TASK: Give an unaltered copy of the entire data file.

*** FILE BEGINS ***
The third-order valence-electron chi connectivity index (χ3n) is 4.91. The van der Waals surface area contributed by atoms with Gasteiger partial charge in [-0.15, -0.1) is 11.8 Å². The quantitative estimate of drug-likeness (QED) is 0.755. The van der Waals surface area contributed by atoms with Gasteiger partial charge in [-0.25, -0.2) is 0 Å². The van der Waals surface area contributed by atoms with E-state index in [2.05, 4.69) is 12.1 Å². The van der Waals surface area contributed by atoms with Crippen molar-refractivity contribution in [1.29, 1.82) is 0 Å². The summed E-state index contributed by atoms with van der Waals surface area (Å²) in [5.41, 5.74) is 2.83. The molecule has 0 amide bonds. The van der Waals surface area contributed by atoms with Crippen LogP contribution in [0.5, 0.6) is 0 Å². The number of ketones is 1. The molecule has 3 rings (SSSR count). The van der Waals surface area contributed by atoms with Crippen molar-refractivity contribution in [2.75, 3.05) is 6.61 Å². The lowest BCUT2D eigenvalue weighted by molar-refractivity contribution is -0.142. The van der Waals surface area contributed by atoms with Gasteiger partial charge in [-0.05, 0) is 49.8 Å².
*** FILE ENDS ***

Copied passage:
The third-order valence-electron chi connectivity index (χ3n) is 4.91. The van der Waals surface area contributed by atoms with Gasteiger partial charge in [-0.15, -0.1) is 11.8 Å². The quantitative estimate of drug-likeness (QED) is 0.755. The van der Waals surface area contributed by atoms with Gasteiger partial charge in [-0.25, -0.2) is 0 Å². The van der Waals surface area contributed by atoms with E-state index in [2.05, 4.69) is 12.1 Å². The van der Waals surface area contributed by atoms with Crippen molar-refractivity contribution in [1.29, 1.82) is 0 Å². The summed E-state index contributed by atoms with van der Waals surface area (Å²) in [5.41, 5.74) is 2.83. The molecule has 0 amide bonds. The van der Waals surface area contributed by atoms with Crippen LogP contribution in [0.5, 0.6) is 0 Å². The number of ketones is 1. The molecule has 3 rings (SSSR count). The van der Waals surface area contributed by atoms with Crippen molar-refractivity contribution in [2.75, 3.05) is 6.61 Å². The lowest BCUT2D eigenvalue weighted by molar-refractivity contribution is -0.142. The van der Waals surface area contributed by atoms with Gasteiger partial charge in [-0.05, 0) is 49.8 Å².